Four fellows of the India Institute have had major research projects funded by Marsden Grants of the Royal Society of New Zealand.
Sekhar Bandyopadhyay's Marsden project (2012–2014) looks at the 1947 Partition of India, which unleashed unimaginable violence and triggered the greatest exodus of people in human history. Among those refugees were thousands of Dalit or low caste Hindus who fled from East Pakistan to West Bengal between 1947 and 1951. These remained almost totally excluded from the narratives of Partition.
By using oral history methods and archival research this project looked to restore the voice of the Dalits in the history of Partition in eastern India. It significantly contributed to the newly-developing field of South Asian studies in New Zealand.
Piers Locke's 2013 Marsden project was concerned with historical photography, colonialism, and human-elephant relations in South Asia.
Throughout Indian history the state has sponsored practices of elephant husbandry, maintaining populations of captive elephants as expert labour for forestry and logging, for capturing and taming wild elephants exchanged as valuable commodities, and for political and religious ceremony. The era of the British Raj retained and adapted this tradition, recognising elephants' material utility as a source of labour and semiotic utility to signify imperial power through pomp and pageantry.
This project was concerned with archival photographs representing the various events and practices through which colonial actors forged personal and political relations with this companion species and their attendants.
Clemency Montelle's Marsden project (2011-2013) looked at the development of computational procedures and numerical tables in Sanskrit mathematics in the second millennium.
Numerical tables, a significant yet often overlooked source in the history of mathematics, not only hold intrinsic mathematical interest with respect to the computational techniques they embody, but also more broadly as they speak to scientific practices, assumptions, and aspirations of those that compiled them. Typically the results of massive computational enterprise, tables are a testament to the practical achievements of the society that produced them as well as the cultural and social contexts that define it.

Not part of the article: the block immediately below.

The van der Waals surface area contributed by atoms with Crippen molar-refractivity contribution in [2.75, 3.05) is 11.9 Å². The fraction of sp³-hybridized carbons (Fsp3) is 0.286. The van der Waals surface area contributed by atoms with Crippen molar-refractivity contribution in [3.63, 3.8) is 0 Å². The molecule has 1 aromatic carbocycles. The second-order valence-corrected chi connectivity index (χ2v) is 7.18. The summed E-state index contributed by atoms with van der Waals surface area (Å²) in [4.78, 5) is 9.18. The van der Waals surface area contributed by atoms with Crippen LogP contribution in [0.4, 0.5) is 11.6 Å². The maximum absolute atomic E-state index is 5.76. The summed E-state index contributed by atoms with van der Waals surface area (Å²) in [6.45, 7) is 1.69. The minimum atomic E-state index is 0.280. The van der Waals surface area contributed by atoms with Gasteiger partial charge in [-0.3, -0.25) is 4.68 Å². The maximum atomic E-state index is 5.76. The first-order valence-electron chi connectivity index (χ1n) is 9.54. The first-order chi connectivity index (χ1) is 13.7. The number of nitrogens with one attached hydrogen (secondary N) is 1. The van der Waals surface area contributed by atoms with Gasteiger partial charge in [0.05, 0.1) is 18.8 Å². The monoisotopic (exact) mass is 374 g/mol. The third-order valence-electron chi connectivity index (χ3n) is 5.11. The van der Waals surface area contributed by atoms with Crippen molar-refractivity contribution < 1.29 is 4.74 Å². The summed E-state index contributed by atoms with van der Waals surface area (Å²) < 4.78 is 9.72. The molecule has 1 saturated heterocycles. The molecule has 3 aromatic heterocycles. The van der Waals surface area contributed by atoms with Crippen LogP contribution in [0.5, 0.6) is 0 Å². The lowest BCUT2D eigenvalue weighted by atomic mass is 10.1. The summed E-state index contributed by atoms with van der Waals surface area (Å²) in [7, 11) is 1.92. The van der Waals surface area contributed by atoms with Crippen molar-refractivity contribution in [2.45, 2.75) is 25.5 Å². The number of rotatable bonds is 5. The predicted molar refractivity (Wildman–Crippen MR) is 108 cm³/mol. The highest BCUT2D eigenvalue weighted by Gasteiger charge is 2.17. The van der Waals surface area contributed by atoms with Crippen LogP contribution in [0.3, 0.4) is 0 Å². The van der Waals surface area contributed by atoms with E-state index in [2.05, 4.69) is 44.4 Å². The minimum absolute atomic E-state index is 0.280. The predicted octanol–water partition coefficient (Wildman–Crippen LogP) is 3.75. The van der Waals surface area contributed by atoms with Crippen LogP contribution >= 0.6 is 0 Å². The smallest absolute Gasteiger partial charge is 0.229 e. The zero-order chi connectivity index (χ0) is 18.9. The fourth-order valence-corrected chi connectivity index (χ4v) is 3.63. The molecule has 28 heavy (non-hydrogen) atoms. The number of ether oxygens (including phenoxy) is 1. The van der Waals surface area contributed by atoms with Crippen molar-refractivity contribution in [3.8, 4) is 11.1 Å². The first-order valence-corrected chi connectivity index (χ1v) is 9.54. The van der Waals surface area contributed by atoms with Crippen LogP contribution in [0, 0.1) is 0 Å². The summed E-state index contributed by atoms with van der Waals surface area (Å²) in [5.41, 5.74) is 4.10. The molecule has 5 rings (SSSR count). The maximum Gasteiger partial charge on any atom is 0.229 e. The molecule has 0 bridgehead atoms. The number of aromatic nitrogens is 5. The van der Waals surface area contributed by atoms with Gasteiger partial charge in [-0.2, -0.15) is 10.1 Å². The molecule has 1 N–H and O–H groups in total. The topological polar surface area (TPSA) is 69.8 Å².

However the significance of mathematical tables and computational techniques often goes unnoticed, due largely to their subordinate role in classical and modern mathematics. Neglect of these subjects in the history of mathematics has led to a widespread failure to understand the role of computational practices in shaping scientific ideas. This study undertook to remedy this situation by an in-depth investigation of tables and computation algorithms in the mathematics of India in the second millennium, documenting and analysing the growing importance and eventual dominance of computational mathematics in the Sanskrit exact sciences.
Rick Weiss's Marsden project (2011-2013) explored the important shifts in religious authority, leadership, and community among Hindus in nineteenth-century India. The experiences of Hindus at this time were varied, yet all sought, and sometimes struggled, to make sense of rapid social and political change.
His principal aim was to consider the impact of colonialism, missionary activity, and new technologies on the ways that Hindus reconceived their traditions at the beginning of the modern era, through a focus on a South Indian Tamil mystic, Ramalinga Swamigal, and his efforts to create a new religious community.